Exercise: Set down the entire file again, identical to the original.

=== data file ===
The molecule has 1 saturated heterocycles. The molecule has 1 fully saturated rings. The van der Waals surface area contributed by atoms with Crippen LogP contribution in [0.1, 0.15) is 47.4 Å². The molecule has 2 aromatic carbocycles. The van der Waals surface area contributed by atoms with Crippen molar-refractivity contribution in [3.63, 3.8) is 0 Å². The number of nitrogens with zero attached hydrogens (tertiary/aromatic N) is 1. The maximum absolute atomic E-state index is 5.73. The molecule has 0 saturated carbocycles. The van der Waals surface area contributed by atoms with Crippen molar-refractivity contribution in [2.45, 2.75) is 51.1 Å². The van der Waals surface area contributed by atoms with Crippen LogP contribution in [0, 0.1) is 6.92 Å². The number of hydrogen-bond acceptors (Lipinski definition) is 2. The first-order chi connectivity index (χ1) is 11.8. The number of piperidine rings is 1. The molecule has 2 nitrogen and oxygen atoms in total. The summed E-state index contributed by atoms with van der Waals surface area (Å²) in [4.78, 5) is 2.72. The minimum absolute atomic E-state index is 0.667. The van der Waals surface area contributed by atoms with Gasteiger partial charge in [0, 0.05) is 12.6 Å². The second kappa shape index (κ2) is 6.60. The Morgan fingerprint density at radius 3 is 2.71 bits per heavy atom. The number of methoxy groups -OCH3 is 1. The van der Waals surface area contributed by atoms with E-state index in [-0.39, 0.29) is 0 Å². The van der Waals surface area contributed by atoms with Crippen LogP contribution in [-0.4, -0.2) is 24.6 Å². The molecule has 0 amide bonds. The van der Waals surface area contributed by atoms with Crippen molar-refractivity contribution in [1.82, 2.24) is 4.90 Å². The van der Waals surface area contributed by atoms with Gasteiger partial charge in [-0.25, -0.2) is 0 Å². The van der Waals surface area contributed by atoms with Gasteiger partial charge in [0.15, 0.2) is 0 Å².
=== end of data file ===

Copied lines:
The molecule has 1 saturated heterocycles. The molecule has 1 fully saturated rings. The van der Waals surface area contributed by atoms with Crippen LogP contribution in [0.1, 0.15) is 47.4 Å². The molecule has 2 aromatic carbocycles. The van der Waals surface area contributed by atoms with Crippen molar-refractivity contribution in [3.63, 3.8) is 0 Å². The number of nitrogens with zero attached hydrogens (tertiary/aromatic N) is 1. The maximum absolute atomic E-state index is 5.73. The molecule has 0 saturated carbocycles. The van der Waals surface area contributed by atoms with Crippen molar-refractivity contribution in [2.45, 2.75) is 51.1 Å². The van der Waals surface area contributed by atoms with Crippen LogP contribution in [0, 0.1) is 6.92 Å². The number of hydrogen-bond acceptors (Lipinski definition) is 2. The first-order chi connectivity index (χ1) is 11.8. The number of piperidine rings is 1. The molecule has 2 nitrogen and oxygen atoms in total. The summed E-state index contributed by atoms with van der Waals surface area (Å²) in [4.78, 5) is 2.72. The minimum absolute atomic E-state index is 0.667. The van der Waals surface area contributed by atoms with Gasteiger partial charge in [0, 0.05) is 12.6 Å². The second kappa shape index (κ2) is 6.60. The Morgan fingerprint density at radius 3 is 2.71 bits per heavy atom. The number of methoxy groups -OCH3 is 1. The van der Waals surface area contributed by atoms with E-state index in [-0.39, 0.29) is 0 Å². The van der Waals surface area contributed by atoms with Crippen LogP contribution in [-0.4, -0.2) is 24.6 Å². The molecule has 0 amide bonds. The van der Waals surface area contributed by atoms with Crippen molar-refractivity contribution in [1.82, 2.24) is 4.90 Å². The van der Waals surface area contributed by atoms with Gasteiger partial charge in [-0.25, -0.2) is 0 Å². The van der Waals surface area contributed by atoms with Gasteiger partial charge in [0.15, 0.2) is 0 Å².